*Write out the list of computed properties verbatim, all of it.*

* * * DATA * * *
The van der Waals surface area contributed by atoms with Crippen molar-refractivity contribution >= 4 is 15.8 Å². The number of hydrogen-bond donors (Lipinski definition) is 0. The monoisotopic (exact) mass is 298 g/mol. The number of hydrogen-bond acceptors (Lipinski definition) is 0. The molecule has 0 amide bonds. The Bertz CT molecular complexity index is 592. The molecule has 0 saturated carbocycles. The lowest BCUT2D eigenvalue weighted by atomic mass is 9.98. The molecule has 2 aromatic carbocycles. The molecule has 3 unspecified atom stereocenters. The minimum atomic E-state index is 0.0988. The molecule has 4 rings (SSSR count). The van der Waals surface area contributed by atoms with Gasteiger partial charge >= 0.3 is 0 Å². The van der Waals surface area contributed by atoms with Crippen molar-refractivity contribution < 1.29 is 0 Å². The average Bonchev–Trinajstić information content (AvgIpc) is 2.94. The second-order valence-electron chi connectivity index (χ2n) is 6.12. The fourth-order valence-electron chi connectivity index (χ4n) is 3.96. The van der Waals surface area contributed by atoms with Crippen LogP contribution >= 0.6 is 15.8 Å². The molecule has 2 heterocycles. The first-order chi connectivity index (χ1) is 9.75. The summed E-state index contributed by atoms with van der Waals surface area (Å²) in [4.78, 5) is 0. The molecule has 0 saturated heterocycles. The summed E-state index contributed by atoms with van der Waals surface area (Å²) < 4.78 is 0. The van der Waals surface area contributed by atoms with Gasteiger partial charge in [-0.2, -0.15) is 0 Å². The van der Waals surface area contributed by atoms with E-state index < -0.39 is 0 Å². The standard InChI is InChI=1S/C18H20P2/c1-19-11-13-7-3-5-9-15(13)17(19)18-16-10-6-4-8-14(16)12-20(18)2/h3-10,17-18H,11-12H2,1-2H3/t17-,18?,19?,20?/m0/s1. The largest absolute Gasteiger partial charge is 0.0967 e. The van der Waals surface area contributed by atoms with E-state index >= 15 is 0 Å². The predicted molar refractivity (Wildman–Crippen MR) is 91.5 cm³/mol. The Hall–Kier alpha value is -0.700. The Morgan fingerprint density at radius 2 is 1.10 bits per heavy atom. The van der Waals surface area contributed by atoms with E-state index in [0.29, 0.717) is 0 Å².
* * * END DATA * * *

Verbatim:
The van der Waals surface area contributed by atoms with Crippen molar-refractivity contribution >= 4 is 15.8 Å². The number of hydrogen-bond donors (Lipinski definition) is 0. The monoisotopic (exact) mass is 298 g/mol. The number of hydrogen-bond acceptors (Lipinski definition) is 0. The molecule has 0 amide bonds. The Bertz CT molecular complexity index is 592. The molecule has 0 saturated carbocycles. The lowest BCUT2D eigenvalue weighted by atomic mass is 9.98. The molecule has 2 aromatic carbocycles. The molecule has 3 unspecified atom stereocenters. The minimum atomic E-state index is 0.0988. The molecule has 4 rings (SSSR count). The van der Waals surface area contributed by atoms with Gasteiger partial charge >= 0.3 is 0 Å². The van der Waals surface area contributed by atoms with Crippen molar-refractivity contribution < 1.29 is 0 Å². The average Bonchev–Trinajstić information content (AvgIpc) is 2.94. The second-order valence-electron chi connectivity index (χ2n) is 6.12. The fourth-order valence-electron chi connectivity index (χ4n) is 3.96. The van der Waals surface area contributed by atoms with Crippen LogP contribution >= 0.6 is 15.8 Å². The molecule has 2 heterocycles. The first-order chi connectivity index (χ1) is 9.75. The summed E-state index contributed by atoms with van der Waals surface area (Å²) in [4.78, 5) is 0. The molecule has 0 saturated heterocycles. The summed E-state index contributed by atoms with van der Waals surface area (Å²) < 4.78 is 0. The van der Waals surface area contributed by atoms with Gasteiger partial charge in [-0.2, -0.15) is 0 Å². The van der Waals surface area contributed by atoms with E-state index < -0.39 is 0 Å². The standard InChI is InChI=1S/C18H20P2/c1-19-11-13-7-3-5-9-15(13)17(19)18-16-10-6-4-8-14(16)12-20(18)2/h3-10,17-18H,11-12H2,1-2H3/t17-,18?,19?,20?/m0/s1. The largest absolute Gasteiger partial charge is 0.0967 e. The van der Waals surface area contributed by atoms with E-state index >= 15 is 0 Å². The predicted molar refractivity (Wildman–Crippen MR) is 91.5 cm³/mol. The Hall–Kier alpha value is -0.700. The Morgan fingerprint density at radius 2 is 1.10 bits per heavy atom. The van der Waals surface area contributed by atoms with E-state index in [0.29, 0.717) is 0 Å².